Today’s distance: 23.0 km
Total distance: 222.8 km.
Elevation gain: 199 metres
Weather: Blue skies; cool in AM/ warm PM
Highlight: Granon and the little brown rock
There were only seven pairs of boots on the rack when I left the albergue in Azofra this morning. Usually the zipping and unzipping of backpacks and rattling of plastic bags is what wakes us in a dormitory but, in a cubicle for two with a room mate as quiet as Annette, I slept until 6:50 AM – late for a pilgrim. Almost everyone was gone by the time I left at 7:20 AM. Then I forgot to start my All Trails app until I had walked for fifty minutes so I added three kilometres to the recorded stats.
It was a sunny, easy day for walking, starting cool and warming up through the morning. My feet still weren’t feeling great but I managed to go a pretty good distance in spite of them.
After 8.1 km I reached the suburbs of Ciruena which is described in the guidebook as “soulless, with a maze of empty apartment blocks.” That describes the town to a “T’! It is like a modern ghost town. The funny thing is, they are building more apartment blocks even though the many already constructed don’t look occupied. The only people I saw in Ciruena other than pilgrims was one person with two dogs, and a few golfers.
I stopped at a bar in Ciruena for an uninspiring breakfast of potato tortilla and cafe con leche and ran into Glen from Illinois whom I’ve seen now and again for the last two days. He told me the construction of this resort started about fifteen years ago and then the financial crisis of 2008/2009 happened. Someone must have lost a bundle of money on the project.
Glen and I talked about some of the beautiful stretches of the Camino and the red poppies that grow wild. He thinks about them whenever he experiences a storm on the Camino. Poppies with their delicate petals survive these storms no worse for the wear. Glen says to himself: “If the poppies can do it so can I!”
The 5.8 km stretch from Ciruena to Santo Domingo was stunning with more fields of yellow canola and snow-capped mountains to the south. St. Dominic dedicated his life to improving the route for pilgrims in the 11th century, building roads and bridges. His spirit is said to be alive today as the cock in the cathedral coop, one of the more unlikely exhibits at the rear of the cathedral containing a live cock and hen. When I arrived at the cathedral, bells were ringing and people were heading into the church for a special May 1st (May Day) celebration so I didn’t get to visit the church and St. Dominic’s spirit after all. Next time! So off I went to Granon, my destination.
As I approached the village I began looking for a little brown rock. I found a brown one but it was a little too large and wasn’t as smooth as I would like. Its redeeming feature was that it was warm from the sun. Why was I looking for a little brown rock, you ask?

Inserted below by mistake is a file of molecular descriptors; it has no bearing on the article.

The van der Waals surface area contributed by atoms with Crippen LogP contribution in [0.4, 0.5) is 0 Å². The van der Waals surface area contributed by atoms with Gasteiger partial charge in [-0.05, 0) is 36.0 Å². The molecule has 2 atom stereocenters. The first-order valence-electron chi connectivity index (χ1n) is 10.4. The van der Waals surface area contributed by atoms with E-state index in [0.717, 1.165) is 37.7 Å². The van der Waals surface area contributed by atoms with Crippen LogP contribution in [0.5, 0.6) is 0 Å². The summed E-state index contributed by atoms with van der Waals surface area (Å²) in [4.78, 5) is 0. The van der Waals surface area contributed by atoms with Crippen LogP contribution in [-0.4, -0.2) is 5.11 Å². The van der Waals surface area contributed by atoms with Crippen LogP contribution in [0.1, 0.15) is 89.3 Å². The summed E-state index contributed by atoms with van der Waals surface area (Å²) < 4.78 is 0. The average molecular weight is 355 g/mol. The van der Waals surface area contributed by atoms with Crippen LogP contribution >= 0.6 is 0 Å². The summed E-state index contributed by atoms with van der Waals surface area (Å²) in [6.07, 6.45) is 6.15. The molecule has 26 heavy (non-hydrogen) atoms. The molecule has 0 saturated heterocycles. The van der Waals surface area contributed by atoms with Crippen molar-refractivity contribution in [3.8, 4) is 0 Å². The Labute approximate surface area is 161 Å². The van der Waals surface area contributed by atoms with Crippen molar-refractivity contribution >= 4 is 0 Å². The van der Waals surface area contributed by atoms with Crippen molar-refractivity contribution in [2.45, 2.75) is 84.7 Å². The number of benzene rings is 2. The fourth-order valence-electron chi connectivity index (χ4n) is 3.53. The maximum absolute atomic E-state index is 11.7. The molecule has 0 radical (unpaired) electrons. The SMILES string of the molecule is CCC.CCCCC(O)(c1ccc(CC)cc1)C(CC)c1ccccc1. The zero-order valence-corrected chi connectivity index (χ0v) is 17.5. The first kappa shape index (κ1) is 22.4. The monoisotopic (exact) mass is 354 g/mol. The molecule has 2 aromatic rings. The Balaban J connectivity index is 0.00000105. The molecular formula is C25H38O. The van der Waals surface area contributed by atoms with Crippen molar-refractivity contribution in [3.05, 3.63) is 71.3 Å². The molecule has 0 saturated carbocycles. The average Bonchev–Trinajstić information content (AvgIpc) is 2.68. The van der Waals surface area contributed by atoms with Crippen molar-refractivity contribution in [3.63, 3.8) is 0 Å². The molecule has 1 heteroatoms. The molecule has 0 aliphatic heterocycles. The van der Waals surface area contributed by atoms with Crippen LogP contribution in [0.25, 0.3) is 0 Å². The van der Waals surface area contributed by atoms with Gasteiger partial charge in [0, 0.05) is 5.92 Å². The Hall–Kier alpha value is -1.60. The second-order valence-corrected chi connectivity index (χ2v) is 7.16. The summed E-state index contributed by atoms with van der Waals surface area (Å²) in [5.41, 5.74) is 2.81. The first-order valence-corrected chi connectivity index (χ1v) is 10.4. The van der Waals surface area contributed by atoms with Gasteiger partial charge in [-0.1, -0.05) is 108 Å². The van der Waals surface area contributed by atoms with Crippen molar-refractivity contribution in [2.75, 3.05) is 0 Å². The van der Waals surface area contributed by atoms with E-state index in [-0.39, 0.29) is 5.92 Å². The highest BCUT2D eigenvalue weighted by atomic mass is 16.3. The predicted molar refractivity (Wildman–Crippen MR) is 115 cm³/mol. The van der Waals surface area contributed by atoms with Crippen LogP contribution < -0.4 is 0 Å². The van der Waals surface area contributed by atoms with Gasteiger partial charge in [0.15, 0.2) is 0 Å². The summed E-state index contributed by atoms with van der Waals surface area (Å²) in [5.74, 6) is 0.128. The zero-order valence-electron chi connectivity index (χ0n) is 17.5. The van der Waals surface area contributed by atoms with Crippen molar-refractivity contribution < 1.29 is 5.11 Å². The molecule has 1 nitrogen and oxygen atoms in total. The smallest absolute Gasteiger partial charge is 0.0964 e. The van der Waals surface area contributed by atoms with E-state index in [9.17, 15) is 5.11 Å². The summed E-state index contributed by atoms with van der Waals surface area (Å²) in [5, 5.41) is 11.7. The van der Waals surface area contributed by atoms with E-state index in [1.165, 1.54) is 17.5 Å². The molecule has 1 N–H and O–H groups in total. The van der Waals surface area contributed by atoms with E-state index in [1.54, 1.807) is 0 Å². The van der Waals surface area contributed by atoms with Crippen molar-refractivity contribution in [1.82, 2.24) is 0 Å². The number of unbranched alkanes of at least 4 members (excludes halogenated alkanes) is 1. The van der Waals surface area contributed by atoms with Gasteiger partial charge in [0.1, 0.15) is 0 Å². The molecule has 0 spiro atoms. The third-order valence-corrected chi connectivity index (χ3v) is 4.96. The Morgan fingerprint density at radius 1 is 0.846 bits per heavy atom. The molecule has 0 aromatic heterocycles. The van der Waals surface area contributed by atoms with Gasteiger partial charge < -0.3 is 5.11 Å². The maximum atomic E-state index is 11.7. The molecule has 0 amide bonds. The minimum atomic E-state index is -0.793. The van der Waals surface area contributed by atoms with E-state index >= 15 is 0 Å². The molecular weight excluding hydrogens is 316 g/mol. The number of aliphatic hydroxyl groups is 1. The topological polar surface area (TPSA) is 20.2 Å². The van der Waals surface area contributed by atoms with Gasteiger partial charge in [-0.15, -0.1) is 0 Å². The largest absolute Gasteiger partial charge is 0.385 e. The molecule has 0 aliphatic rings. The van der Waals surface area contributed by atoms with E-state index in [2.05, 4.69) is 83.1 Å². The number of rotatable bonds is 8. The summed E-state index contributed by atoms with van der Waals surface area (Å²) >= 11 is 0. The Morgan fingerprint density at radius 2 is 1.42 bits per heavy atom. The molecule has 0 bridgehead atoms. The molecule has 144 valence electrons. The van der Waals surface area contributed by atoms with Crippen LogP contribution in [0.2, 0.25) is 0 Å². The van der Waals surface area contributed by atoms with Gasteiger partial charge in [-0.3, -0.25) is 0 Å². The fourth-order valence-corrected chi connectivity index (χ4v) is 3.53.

When Tania was in Granon in 2013, a man placed a little brown rock in the palm of her hand and closed her fingers around it. He looked her in the eyes and said that if she needed help along the way to ask the rock. This gesture was meaningful and Tania treasured this rock.
It occurred to me after I found my brown rock, that even if it was the right size and perfectly smooth, it couldn’t possibly be as meaningful as Tania’s unless I received it in the same fashion Tania’s little brown rock was given to her.
I am staying here in Granon at the Iglesias S. Juan Bautista Albergue. It is in the upper floors of the annex to the Church of Saint John the Baptist. This atmospheric hostel which operates by donation (donativo) offers a communal meal which we all participated in preparing and cleaning up afterwards. This albergue is much treasured by pilgrims for the hospitality, cool interior and tranquil setting. There are 40 places on the floor (yes, the floor) in two rooms.
At dinner I enjoyed getting to know Ximena, a lovely, animated, young woman from Costa Rica. She is determined to reach Santiago in spite of a painful Achilles’ tendon. Everything else in her life has come together to make it possible for her to walk the Camino, something she has wanted to do for a long time. Nothing should stop her now.
Following dinner there was a gathering for prayers or sharing by candle light as we sat in carved wooden thrones in the choir loft. Heartfelt thoughts, feelings, experiences, a song, tears and hugs were shared and bonds were made. When I shared the story about the little brown rock, I heard at least one audible intake of breath, maybe several. By sharing, another Camino family came together.
I discovered at the end of today’s walk that I had sprouted yet another blister, now a grand total of four. I punctured this one with a needle and thread given to me by a pilgrim from Australia that I have seen along the way. As instructed, I left the thread in so that the blister would continue draining. She also gave me a sleeve for the toe. Feels cozy! I might need nine more at the rate I am going!
After showering and washing my clothes, there was another Camino to get to the place where my washing could be hung! (Tania, you didn’t warn me the clothes lines were so far away!)
Everyone in the small village was dressed up for the May 1st celebration – little girls in frilly dresses and bows, adults in suits, dresses, and jackets, etc. I felt rag tag in comparison. They had a procession down the Calle Mayor (main street) into the church carrying Our Lady. Children who were collecting money afterwards let me take their picture. When I asked about the procession they were in, they enlisted a boy they knew who spoke the best English. I didn’t understand all of what he said but my question gave him a chance to put his knowledge of English to use.